Meanwhile, Williams is creating a school-based business where her students learn about “following directions and completing a task” by making beaded lanyards for masks. Her students are also learning such functional skills as how to set a table and do their own laundry.
With most of the classes delivered virtually, Williams says, “parents are a lot more aware of what skills I’m working on, and I get a lot more feedback than ever before.” Trimm sees that parental involvement in virtual lessons, too. “The parent is often next to the student. They are able to support the student and ask questions. It makes our IEP effort more cohesive.”
Because the district is unable to place students in jobs during the pandemic, the transition coordinators are working closely with the Department of Rehabilitation (DOR). “We’re getting students connected to DOR,” says Jennifer Walker, the third member of Riverside’s transition team. “We’re helping with resumé building, interviewing, job training. If we have prepared them enough, once they leave us we hope that DOR can place them.”
A Challenging Transition
Christi Freels knows that “it’s a challenge to train our students virtually.” Freels is one of the job developers at the Willenberg Career and Transition Center in the Los Angeles Unified School District. The students at the center range in age from 18 to 22 and have moderate disabilities; most have certificates of completion from high school.
“We’re all about independence,” she says, and helping her students have “a full, rich life. We have to prepare them for life after school.” Pre-COVID, for most that meant a job. They worked at a variety of businesses, including restaurants, hospitals, day care programs, and retirement centers. But all work has stopped. “Every site we had, we lost,” she says. And as a result, many of the students “will have lost two years of job training.”
To compensate for the absence of in-person instruction, Freels has “made slides of the information we normally teach our students” and presents them on Zoom three times a week. The virtual lessons include travel training, instructions on how to fill out employment applications and prepare for interviews, and communication skills.
The center partners with Kaiser Permanente in Project Search, an online school-to-work apprenticeship program that helps students gain employment. And Freels has been keeping in touch with the businesses that had employed her students pre-COVID. “We’ve had a long relationship with many of them,” she says. “I hope that with the continued support of our community partners, and our amazing students, the work environment opportunities will be plentiful” after the pandemic.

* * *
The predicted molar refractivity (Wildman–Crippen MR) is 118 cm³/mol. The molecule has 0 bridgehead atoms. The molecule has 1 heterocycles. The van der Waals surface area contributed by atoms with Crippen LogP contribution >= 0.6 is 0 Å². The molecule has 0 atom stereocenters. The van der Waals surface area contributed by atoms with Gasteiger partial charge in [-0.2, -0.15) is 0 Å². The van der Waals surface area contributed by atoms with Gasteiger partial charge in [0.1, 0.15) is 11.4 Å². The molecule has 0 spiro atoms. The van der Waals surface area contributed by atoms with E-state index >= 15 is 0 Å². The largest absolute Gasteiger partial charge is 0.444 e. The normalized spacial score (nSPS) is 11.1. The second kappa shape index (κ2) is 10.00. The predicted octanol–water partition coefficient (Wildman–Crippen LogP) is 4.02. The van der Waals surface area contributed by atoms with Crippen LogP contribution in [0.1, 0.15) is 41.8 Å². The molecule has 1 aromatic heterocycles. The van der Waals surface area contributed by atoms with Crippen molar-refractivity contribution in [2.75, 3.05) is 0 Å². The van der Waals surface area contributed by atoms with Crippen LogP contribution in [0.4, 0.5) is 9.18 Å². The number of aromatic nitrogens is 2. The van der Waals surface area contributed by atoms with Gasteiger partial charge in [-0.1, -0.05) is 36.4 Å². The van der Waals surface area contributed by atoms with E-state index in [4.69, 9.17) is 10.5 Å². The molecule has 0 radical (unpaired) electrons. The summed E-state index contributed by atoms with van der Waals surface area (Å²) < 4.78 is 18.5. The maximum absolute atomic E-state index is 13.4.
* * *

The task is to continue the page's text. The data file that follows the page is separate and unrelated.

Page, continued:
Even in a virtual world, Freels, who has been working with students with disabilities since 1985, stays in regular, direct contact with her students. When they first come to the center, she says, “Most are stepping out of a controlled environment; many have no self-advocacy [skills]. Without the safe, comforting environment we build, some kids are upset and struggling.” She maintains email contact and shares text messages with them, and “I have a lot of phone calls,” doing what transition professionals seem to invariably do: encourage, support, counsel, and guide students—however they can.
Building Timeless Resources
The pandemic hasn’t stopped the California Transition Alliance from producing materials to foster a smooth transition into adult life for students with disabilities. “The pandemic has just made the work more challenging,” Sawyer says. “We are juggling what young adults need to handle their transition during COVID to participate in work-based learning in a virtual environment, but also developing resources they will need at any time.”
Last spring the Alliance collaborated with the Supporting Inclusive Practices (SIP) project on a series of seven webinars that deal with various aspects of transition, including assessments, the role of parents, collaboration, and legal mandates. The Alliance also produced a series of how-to videos that, Sawyer says, “provide curriculum resources and are available to anyone who works with students on transition.” All of these resources are still available, current, and useful.
And, despite the pandemic, the Alliance continues to work with a statewide coalition of school administrators and the California Departments of Education and Rehabilitation “to explore the high school diploma,” says Sawyer. “We’re trying to develop alternative pathways to a diploma, which means you can get a job and qualify for financial aid” when you leave school.